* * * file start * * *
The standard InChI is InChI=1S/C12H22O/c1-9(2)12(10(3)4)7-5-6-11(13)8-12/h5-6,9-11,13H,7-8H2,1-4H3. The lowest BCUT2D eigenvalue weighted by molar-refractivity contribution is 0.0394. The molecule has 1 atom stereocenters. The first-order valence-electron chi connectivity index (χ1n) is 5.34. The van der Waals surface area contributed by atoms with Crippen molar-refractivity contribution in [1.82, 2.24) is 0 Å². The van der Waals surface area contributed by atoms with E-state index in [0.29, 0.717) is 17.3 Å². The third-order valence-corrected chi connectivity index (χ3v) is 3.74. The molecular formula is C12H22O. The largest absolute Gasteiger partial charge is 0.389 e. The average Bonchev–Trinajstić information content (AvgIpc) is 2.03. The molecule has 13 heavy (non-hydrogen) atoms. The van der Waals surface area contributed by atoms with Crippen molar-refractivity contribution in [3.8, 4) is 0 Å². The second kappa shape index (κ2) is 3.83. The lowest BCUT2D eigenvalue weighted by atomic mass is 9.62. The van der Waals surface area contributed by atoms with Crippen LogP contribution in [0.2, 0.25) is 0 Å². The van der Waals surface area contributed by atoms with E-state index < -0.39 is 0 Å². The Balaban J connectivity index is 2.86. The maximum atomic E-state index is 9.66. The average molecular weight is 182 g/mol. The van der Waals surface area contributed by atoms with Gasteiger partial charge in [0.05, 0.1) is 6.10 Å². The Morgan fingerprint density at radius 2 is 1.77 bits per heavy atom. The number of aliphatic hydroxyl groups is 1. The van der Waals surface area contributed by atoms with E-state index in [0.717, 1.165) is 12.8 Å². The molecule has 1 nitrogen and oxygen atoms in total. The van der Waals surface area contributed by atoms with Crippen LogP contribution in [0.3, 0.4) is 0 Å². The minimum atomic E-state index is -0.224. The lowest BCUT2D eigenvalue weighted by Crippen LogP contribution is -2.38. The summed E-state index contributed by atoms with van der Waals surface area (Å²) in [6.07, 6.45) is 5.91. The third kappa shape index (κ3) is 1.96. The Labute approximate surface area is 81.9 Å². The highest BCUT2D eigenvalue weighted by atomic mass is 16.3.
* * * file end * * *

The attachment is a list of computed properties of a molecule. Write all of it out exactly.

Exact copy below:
The standard InChI is InChI=1S/C12H22O/c1-9(2)12(10(3)4)7-5-6-11(13)8-12/h5-6,9-11,13H,7-8H2,1-4H3. The lowest BCUT2D eigenvalue weighted by molar-refractivity contribution is 0.0394. The molecule has 1 atom stereocenters. The first-order valence-electron chi connectivity index (χ1n) is 5.34. The van der Waals surface area contributed by atoms with Crippen molar-refractivity contribution in [1.82, 2.24) is 0 Å². The van der Waals surface area contributed by atoms with E-state index in [0.29, 0.717) is 17.3 Å². The third-order valence-corrected chi connectivity index (χ3v) is 3.74. The molecular formula is C12H22O. The largest absolute Gasteiger partial charge is 0.389 e. The average Bonchev–Trinajstić information content (AvgIpc) is 2.03. The molecule has 13 heavy (non-hydrogen) atoms. The van der Waals surface area contributed by atoms with Crippen molar-refractivity contribution in [3.8, 4) is 0 Å². The second kappa shape index (κ2) is 3.83. The lowest BCUT2D eigenvalue weighted by atomic mass is 9.62. The van der Waals surface area contributed by atoms with Crippen LogP contribution in [0.2, 0.25) is 0 Å². The van der Waals surface area contributed by atoms with E-state index < -0.39 is 0 Å². The Balaban J connectivity index is 2.86. The maximum atomic E-state index is 9.66. The average molecular weight is 182 g/mol. The van der Waals surface area contributed by atoms with Gasteiger partial charge in [0.05, 0.1) is 6.10 Å². The Morgan fingerprint density at radius 2 is 1.77 bits per heavy atom. The number of aliphatic hydroxyl groups is 1. The van der Waals surface area contributed by atoms with E-state index in [0.717, 1.165) is 12.8 Å². The molecule has 1 nitrogen and oxygen atoms in total. The van der Waals surface area contributed by atoms with Crippen LogP contribution in [0.3, 0.4) is 0 Å². The minimum atomic E-state index is -0.224. The lowest BCUT2D eigenvalue weighted by Crippen LogP contribution is -2.38. The summed E-state index contributed by atoms with van der Waals surface area (Å²) in [6.07, 6.45) is 5.91. The third kappa shape index (κ3) is 1.96. The Labute approximate surface area is 81.9 Å². The highest BCUT2D eigenvalue weighted by atomic mass is 16.3.